This winter has been a real winter in the District of Columbia. Rather than overreacting to the chance of an inch or two of snow, this winter has packed two storms that have dumped a grand total of 40 inches at The Burrow. Other, smaller storms have dumped an additional 7 or so inches, making this the snowiest winter we’ve seen here since moving into town back in February 2003.
DC is still not a town that likes snow. It has a great deal of influence from the southern states, where frozen, fluffy precipitation is more of an abhorrent anomaly than a regular visitor. So many DC residents are ill-equipped for the stuff.
They own nary a shoe that can withstand deep, cold layers of slush on the ground.
They use umbrellas during snowfall, which makes those of use who grew up in snow country giggle as they pass.
They tend to think that monster-size four-wheel-drive vehicles are invincible. (Wait – that’s common everywhere.)
And their snowplow drivers tend to have a tough time remembering how to operate the large blade that’s attached to the front of their vehicles.
I have to admit, the current administration here in DC is dealing with the snow far better than its predecessor. When we moved to DC, it was immediately after the “Blizzard of 2003,” and our street went unplowed for over a week, as DC plow drivers routinely were intimidated by the snowpack. Eventually, plows from New Jersey were hired to finish the job (which they did in a matter of two days).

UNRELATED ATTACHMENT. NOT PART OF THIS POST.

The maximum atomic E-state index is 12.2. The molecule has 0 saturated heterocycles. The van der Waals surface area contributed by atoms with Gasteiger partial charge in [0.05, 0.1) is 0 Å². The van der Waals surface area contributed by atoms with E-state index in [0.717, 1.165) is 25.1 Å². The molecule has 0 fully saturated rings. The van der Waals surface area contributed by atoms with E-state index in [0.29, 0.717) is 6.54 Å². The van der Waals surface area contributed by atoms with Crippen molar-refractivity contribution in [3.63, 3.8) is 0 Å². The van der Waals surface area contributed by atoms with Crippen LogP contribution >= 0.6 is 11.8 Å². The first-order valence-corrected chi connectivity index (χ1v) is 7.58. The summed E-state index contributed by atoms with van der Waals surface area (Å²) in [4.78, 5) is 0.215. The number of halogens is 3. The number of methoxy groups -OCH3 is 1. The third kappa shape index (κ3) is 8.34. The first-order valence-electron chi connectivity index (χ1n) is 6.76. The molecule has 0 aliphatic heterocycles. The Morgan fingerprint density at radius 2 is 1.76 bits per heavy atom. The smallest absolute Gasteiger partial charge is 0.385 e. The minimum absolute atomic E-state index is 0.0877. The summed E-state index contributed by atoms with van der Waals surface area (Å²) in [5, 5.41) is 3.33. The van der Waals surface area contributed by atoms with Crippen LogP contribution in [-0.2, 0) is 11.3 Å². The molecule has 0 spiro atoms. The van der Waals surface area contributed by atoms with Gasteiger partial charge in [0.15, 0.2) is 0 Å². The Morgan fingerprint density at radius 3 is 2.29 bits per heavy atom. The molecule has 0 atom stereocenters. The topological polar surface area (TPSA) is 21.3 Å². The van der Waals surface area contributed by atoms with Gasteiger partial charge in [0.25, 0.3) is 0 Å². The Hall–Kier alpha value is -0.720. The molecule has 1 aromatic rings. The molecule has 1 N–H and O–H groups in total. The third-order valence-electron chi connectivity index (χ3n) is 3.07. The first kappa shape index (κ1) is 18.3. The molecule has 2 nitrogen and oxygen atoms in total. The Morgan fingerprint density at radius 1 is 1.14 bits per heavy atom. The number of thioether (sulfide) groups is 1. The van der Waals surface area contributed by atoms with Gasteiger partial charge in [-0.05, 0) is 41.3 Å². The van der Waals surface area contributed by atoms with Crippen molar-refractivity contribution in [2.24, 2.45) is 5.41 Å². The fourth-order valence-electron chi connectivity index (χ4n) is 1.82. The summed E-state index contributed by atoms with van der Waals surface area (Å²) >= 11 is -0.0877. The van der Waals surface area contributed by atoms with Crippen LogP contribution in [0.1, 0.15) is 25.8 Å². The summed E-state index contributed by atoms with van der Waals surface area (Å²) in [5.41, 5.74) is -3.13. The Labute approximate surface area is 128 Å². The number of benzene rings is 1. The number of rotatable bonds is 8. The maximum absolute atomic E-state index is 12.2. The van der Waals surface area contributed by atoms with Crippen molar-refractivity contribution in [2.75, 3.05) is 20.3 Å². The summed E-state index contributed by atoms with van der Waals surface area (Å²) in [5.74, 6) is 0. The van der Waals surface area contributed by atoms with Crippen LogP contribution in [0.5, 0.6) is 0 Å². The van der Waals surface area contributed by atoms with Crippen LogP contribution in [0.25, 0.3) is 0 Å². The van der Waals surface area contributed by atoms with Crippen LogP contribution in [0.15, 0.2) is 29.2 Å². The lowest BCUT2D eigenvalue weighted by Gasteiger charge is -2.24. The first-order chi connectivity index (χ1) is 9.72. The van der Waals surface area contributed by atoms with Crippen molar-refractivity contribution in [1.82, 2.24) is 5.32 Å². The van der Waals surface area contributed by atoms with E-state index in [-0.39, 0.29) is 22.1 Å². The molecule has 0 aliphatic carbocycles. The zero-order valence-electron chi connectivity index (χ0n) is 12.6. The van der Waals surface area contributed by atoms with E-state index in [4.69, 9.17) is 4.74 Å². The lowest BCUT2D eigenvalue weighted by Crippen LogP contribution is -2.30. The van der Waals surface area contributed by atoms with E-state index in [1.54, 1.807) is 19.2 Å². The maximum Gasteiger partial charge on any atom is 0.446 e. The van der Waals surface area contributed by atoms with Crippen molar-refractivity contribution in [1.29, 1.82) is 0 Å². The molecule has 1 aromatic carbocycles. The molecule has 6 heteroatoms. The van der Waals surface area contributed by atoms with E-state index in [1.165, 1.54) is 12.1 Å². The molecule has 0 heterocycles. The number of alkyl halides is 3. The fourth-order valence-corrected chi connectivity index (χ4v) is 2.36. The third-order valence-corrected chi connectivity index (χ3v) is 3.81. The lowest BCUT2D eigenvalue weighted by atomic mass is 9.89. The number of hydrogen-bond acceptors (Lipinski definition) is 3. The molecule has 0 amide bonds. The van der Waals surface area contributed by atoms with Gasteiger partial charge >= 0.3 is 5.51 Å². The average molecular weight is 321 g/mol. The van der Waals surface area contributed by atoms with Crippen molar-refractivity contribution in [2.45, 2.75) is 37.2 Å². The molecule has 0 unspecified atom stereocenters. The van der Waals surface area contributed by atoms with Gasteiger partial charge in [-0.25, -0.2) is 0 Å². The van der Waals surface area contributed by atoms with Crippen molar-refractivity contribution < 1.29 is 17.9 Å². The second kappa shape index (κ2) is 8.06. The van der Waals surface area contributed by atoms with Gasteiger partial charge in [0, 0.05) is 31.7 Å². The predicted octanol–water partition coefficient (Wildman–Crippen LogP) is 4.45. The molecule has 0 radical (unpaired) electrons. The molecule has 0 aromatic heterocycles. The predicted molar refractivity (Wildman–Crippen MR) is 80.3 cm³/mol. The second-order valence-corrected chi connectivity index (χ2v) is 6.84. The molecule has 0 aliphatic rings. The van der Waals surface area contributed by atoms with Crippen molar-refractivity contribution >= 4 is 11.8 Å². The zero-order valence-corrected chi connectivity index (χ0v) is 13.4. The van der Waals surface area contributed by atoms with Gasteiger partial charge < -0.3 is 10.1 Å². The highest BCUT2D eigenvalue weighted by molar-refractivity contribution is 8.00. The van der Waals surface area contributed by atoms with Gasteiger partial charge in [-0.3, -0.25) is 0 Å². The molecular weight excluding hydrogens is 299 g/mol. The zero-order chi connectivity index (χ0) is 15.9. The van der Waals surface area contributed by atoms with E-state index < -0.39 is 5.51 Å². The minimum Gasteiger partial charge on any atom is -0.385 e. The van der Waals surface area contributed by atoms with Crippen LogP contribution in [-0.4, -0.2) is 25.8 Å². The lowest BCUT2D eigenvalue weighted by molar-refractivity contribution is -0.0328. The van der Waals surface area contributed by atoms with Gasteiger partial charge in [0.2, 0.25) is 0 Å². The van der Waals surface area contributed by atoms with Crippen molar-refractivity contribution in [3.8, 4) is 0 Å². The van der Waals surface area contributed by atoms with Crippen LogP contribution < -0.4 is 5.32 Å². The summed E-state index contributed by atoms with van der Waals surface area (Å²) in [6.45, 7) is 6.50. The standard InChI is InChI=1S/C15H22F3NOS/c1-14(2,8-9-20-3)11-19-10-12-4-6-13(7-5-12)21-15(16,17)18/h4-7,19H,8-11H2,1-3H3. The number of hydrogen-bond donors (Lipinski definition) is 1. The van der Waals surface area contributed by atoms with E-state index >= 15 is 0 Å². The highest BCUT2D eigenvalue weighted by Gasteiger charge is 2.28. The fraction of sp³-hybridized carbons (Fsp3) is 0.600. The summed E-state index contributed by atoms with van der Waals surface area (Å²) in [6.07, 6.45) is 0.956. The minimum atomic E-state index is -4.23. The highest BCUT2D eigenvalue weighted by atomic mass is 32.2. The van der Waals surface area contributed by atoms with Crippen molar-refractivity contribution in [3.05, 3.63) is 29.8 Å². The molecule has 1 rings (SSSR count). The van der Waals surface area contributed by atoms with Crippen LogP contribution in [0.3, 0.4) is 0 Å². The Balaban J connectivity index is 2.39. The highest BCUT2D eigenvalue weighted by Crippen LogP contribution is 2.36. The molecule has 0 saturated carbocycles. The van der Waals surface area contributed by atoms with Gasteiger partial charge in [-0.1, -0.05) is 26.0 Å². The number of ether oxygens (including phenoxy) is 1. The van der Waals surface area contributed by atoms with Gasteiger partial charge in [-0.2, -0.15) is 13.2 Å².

This time ’round (as was also the case with December’s “Snowpocalypse” storm), the local plows have done a decent job of clearing the roads. The same can’t be said about many homeowners clearing their sidewalks (it’s now been 43 hours since the snowfall stopped, and owners technically have 8 hours from the cessation of snowfall to clear their walks), but DC’s usual strategy is to “let it melt.”
Have I mentioned that it’s not cleared freezing since the storm, save for in sunny areas, and that the overnight hours have refrozen everything? Heh.
As far as sprite and I are concerned, we’ve done well. We had plenty of food and entertainment on hand, shoveled the walks throughout the course of the storm, and are very thankful that most of DC has its utility supply lines underground – thus no loss of electricity or phone, unlike our suburban neighbors who have lost power and cable TV during the storm.
Today I’ll take my mountain bike out onto the snow-covered streets to enjoy my snow day – should be fun, if slow.